The use of advanced industrial robots is nearing the point of takeoff, a development that could power a new wave of productivity growth in many industries and lead to changes of up to 5 percentage points in the cost competitiveness of major export economies relative to the U.S., according to new research by The Boston Consulting Group (BCG).
The BCG study projects that investment in industrial robots will accelerate markedly over the next decade, from annual growth that now averages 2 to 3 percent to around 10 percent. As a result, the total cost of manufacturing labor in 2025 could be 16 percent lower, on average, in the world's 25 largest goods-exporting nations than they would be otherwise. Depending on the industry and country, output per worker could rise by an estimated 10 to 30 percent over and above productivity gains that typically come from other measures.
The biggest gains in labor savings will occur in nations that are at the forefront of deploying industrial robots, such as South Korea, China, the U.S., Japan, and Germany. Manufacturing labor costs in 2025, when adjusted for normal inflationary increases and net of other productivity measures, are projected to be 18 to 33 percent lower in these economies when advanced robots are factored in. In China, one of the world's largest markets for robots, greater use of automation could compensate for a significant part of the loss in cost competitiveness that is expected to result from rapidly rising factory wages and the growing challenge of finding manufacturing workers. Economies where robotics investment is projected to lag -- and where low productivity growth is already a problem -- are likely to see their manufacturing competitiveness deteriorate further over the next decade. Such nations include France, Italy, Belgium, and Brazil.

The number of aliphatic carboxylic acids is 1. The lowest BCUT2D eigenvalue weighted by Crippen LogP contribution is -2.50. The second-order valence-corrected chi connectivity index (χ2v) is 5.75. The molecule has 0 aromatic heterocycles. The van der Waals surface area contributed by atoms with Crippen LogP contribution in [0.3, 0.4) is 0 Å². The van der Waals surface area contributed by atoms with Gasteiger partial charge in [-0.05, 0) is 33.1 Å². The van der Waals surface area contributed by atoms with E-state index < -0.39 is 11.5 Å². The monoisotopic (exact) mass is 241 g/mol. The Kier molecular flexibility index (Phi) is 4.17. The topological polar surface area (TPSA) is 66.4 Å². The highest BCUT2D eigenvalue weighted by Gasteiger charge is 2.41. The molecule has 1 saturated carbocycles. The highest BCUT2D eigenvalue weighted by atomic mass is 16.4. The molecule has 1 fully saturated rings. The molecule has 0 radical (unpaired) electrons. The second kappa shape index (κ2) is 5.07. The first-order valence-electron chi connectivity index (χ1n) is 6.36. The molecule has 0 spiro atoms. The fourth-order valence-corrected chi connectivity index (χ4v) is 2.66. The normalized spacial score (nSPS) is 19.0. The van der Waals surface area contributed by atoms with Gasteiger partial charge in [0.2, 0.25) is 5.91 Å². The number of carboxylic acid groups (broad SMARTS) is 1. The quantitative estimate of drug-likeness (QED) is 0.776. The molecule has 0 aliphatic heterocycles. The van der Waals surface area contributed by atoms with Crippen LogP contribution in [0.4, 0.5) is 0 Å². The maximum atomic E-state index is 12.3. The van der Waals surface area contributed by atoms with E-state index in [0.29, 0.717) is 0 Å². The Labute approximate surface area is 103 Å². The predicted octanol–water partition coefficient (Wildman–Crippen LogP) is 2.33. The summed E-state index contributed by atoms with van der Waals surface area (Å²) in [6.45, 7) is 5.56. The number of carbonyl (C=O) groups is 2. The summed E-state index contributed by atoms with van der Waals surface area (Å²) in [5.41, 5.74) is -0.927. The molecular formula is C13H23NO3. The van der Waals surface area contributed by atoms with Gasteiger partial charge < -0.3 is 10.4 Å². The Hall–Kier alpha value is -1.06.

"As labor costs rise around the world, it is becoming increasingly critical that manufacturers rapidly take steps to improve their output per worker to stay competitive," said Harold L. Sirkin, a BCG senior partner and coauthor of the firm's series on the shifting economics of global manufacturing, introduced in 2011. "Companies are finding that advances in robotics and other manufacturing technologies offer some of the best opportunities to sharply improve productivity."
The robotics study is part of ongoing research by BCG on the impact of advanced-manufacturing technologies, which also include additive manufacturing (known as 3-D printing), digital manufacturing, and the industrial Internet. In a recent survey of U.S.-based manufacturing executives at companies with sales of least $1 billion, 72 percent of respondents said that their companies will invest in additional automation or other advanced-manufacturing technologies in the next five years.